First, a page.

What on Earth are Linear Taper Volume Pots?

   Like many guitarists, I love to use the volume control to affect the gain coming from my amp.  If this practice is new to you, please do yourself a favour and look into it.  Once I started habitually using my volume control, the size of my pedal board just shrank because all of a sudden I didn't need a tube screamer, and a clean boost, and an overdrive, and a distortion, and a fuzz... you get the idea.  Just turning your amp way up and using the volume control dramatically extends the dynamic and tonal range of your guitar.  
    Back in 2014, I was shopping for a Gibson SG guitar.  I would lie awake at night salivating over the possibilities that the tried and true Gibson Les Paul style wiring (2 pickups, 3 way switch, 2 volume knobs and 2 tone knobs) would afford me and how my playing would grow from this experience.  I got a call from a friend who told me about an SG in a shop nearby that had everything I was looking for.  I came to the store and bought it that day, it was a 2013 standard.  It was a weird time for Gibson, right before they put those robot tuners on, and a year that they got in trouble for making their SG standards a little too similar to the '61 reissues... with one glaring difference.
    I brought the guitar to gigs and noticed almost immediately that the volume controls didn't do what I wanted them to.  All the travel was between 0 and 1, and from 2 to 10 there was little to no change.  It was impossible to clean up a dirty amp by rolling off the volume a bit.  What was the issue?

Let me tell you.

   After hours on gear forums, I learned that in 2013, for some reason Gibson decided to put LINEAR TAPER pots on their SG Standard models.  So what are linear taper pots and why should you care?  

   All volume pots are nothing more than wiper pots.  When the volume is at 10, 100% of the signal goes to the output, and when the volume is at 0, 100% is going to ground.  Linear pots actually work pretty intuitively.  On a linear pot with the volume at 5, 50% goes to ground and 50% goes to output.  With the volume at 8, 80% goes to output and 20% goes to ground.  Seems fine, but here's the issue.

Electrical signal is NOT the same thing as volume.

   Most guitars are built using AUDIO TAPER pots.  Audio taper pots, when the volume is at 10 have 100% of the signal going to output.  However, when the volume is set to 8 for example, something more like 40% of the signal is being grounded, and only about 60% is going to output.  Audio taper pots roll off the signal much more quickly than linear taper pots because this is much more akin to what your ear perceives as volume.  20% of the volume is not equal to 20% of the electrical signal.  20% of the volume is really more like 40% of the electrical signal, and audio taper pots are built to take this into consideration.

   If you're reading this and realizing "oh God I think I have linear taper volume pots in my guitar", there are so many great after market audio taper volume pots that you can find. 

500k Audio Taper Pots

500k audio taper pots are used usually for humbuckers.  This could be useful info even if you're thinking of replacing the single coil in the bridge of your strat with a humbucker.  Humbuckers almost always have 500k pots, and unless you wire that bridge pickup to a separate volume control with a 500k pot (maybe convert one of the other tone controls to a volume for the bridge in this case) the rolloff for that humbucker might be a little weird.

250k Audio Taper Pots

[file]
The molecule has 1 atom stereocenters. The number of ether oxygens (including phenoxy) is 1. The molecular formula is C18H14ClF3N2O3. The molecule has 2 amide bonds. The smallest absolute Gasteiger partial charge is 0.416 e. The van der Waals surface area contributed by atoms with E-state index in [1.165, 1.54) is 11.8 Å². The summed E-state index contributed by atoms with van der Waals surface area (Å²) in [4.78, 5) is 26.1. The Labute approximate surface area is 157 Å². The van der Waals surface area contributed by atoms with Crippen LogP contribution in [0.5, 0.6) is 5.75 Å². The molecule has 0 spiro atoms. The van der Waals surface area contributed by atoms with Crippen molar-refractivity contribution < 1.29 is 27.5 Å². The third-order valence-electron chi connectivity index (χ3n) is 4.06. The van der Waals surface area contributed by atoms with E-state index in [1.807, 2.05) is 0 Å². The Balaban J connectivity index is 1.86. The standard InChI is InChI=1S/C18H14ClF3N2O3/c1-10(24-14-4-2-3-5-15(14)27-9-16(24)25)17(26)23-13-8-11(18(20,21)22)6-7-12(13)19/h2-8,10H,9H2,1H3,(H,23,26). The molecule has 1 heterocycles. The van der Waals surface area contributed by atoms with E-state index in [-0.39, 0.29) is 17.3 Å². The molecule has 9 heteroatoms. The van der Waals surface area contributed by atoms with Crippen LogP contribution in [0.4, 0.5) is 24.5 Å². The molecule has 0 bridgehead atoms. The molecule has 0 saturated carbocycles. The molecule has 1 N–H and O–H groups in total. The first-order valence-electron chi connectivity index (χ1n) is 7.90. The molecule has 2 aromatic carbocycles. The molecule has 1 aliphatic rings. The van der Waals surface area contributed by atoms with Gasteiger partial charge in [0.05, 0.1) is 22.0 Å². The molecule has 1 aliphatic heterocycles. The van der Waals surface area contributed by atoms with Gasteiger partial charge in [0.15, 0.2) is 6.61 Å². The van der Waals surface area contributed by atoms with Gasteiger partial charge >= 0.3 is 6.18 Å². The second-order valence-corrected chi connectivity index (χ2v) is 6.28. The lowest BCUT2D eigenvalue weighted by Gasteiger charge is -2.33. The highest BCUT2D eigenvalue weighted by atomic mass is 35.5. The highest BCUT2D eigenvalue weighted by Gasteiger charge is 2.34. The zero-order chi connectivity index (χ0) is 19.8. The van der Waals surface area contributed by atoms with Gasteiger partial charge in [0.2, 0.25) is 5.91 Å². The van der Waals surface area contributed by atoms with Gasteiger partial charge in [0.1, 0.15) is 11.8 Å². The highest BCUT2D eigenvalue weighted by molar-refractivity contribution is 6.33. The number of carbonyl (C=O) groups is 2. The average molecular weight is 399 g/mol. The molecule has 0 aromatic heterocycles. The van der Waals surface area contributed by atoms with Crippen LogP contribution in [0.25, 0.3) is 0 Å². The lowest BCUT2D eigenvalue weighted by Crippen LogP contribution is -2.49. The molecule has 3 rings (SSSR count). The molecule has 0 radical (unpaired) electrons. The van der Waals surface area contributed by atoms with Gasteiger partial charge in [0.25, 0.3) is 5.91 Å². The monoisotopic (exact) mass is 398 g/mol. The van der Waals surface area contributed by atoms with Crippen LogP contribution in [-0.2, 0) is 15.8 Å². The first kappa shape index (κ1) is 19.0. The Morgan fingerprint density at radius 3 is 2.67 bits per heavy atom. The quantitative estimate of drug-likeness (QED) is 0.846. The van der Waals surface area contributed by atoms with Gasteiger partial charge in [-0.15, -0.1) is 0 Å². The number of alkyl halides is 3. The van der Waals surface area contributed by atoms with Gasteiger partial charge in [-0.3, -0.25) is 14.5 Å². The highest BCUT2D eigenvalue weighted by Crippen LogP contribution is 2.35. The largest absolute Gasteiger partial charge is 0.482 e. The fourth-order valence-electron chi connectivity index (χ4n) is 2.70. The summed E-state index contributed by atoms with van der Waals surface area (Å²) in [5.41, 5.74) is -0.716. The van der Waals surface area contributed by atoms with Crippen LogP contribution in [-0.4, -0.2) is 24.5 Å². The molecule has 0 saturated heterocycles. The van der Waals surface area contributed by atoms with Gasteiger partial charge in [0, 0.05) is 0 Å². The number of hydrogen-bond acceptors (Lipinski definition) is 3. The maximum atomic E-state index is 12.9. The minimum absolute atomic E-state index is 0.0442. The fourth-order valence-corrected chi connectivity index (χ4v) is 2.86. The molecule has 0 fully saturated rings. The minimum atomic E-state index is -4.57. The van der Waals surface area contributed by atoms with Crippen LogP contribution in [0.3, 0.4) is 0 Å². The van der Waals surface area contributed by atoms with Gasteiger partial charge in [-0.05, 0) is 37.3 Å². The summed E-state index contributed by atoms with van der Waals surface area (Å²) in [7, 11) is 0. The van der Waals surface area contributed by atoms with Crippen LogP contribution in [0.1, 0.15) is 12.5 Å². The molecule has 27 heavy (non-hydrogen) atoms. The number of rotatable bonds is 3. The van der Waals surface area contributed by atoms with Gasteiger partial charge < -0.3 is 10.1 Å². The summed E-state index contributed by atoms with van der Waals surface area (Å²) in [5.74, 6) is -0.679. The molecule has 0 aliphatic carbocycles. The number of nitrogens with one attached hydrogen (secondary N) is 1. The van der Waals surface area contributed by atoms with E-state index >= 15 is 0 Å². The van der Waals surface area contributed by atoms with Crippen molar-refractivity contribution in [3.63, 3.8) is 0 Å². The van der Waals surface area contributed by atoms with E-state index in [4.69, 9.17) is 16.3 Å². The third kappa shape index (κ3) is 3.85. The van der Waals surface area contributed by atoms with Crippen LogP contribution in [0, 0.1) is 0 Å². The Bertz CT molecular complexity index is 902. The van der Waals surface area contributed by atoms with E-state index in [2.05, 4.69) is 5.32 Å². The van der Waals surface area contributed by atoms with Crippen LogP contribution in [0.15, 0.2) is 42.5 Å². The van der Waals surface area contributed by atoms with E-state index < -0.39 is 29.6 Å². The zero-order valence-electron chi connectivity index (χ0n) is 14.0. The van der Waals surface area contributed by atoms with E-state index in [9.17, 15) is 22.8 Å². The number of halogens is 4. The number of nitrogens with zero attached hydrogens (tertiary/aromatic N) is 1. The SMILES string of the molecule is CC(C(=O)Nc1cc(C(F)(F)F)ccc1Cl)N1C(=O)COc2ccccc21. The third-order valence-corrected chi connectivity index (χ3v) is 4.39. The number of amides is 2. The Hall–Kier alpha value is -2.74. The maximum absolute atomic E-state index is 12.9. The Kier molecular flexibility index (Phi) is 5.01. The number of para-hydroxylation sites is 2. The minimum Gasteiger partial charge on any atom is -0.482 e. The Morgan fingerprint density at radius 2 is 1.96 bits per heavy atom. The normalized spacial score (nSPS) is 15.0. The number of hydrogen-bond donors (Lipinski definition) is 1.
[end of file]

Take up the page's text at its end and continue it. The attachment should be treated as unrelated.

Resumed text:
250k pots are what is used for single coil pickups, like in Telecasters or Stratocasters.  If you're looking to replace linear taper pots in a single coil guitar, it's important to use 250k pots rather than 500k, otherwise the rolloff will be a little funky.

These days, you can even purchase pre-wired kits for many common guitar models.  The best ones are built by an American company called Emerson, and these kits take all the guesswork out of upgrading the guts of your guitar.

Les Paul Pre Wired Kits

These kits are awesome, because you don't have to worry about getting the correct size of volume pots.  The other cool thing about these kits is that they also come with upgraded paper in oil "bumble bee" style tone capacitors.

SG Pre Wired Kits

If you're looking to upgrade your SG, don't make the mistake of buying a Les Paul pre wired kit.  The different position of the pickup switch means that the wiring is different enough that Emerson makes their own kit for the SG, complete with the bumble bee capacitor upgrades as well.

Finally, if you've been reading this thinking "maybe linear taper pots are what I'm looking for, this actually sounds kind of cool".  Well you can find those after market as well.  Here's a couple from well known manufacturers you might want to check out:

250k Linear Taper Pot

These linear taper pots are for single coil guitars such as Stratocasters or Telecasters.  I know I've been complaining a lot about how they function as volume pots, however some people like them.  Additionally, they are used often for tone controls, as the different rolloff may be desirable for some guitars.

500k Linear Taper Pot

The 500k is for Humbucker guitars like Les Pauls, or SGs.  

   That's it for me for my rant on volume potentiometers.  I hope some of this is helpful and informative.  Most of all, I hope that somebody out there might be struggling with the same problem that I was.  Maybe you're playing a guitar that has a rolloff on the volume pot that you can't stand and you've been thinking maybe it's the pickup you put in.  I'm here to tell you, I've been down this rabbit hole before and sometimes a $10 potentiometer will fix the problem more effectively than buying a $200 pickup will.

Take a look at Guitar Center's Daily Pick by clicking the link right here:

Daily Pick

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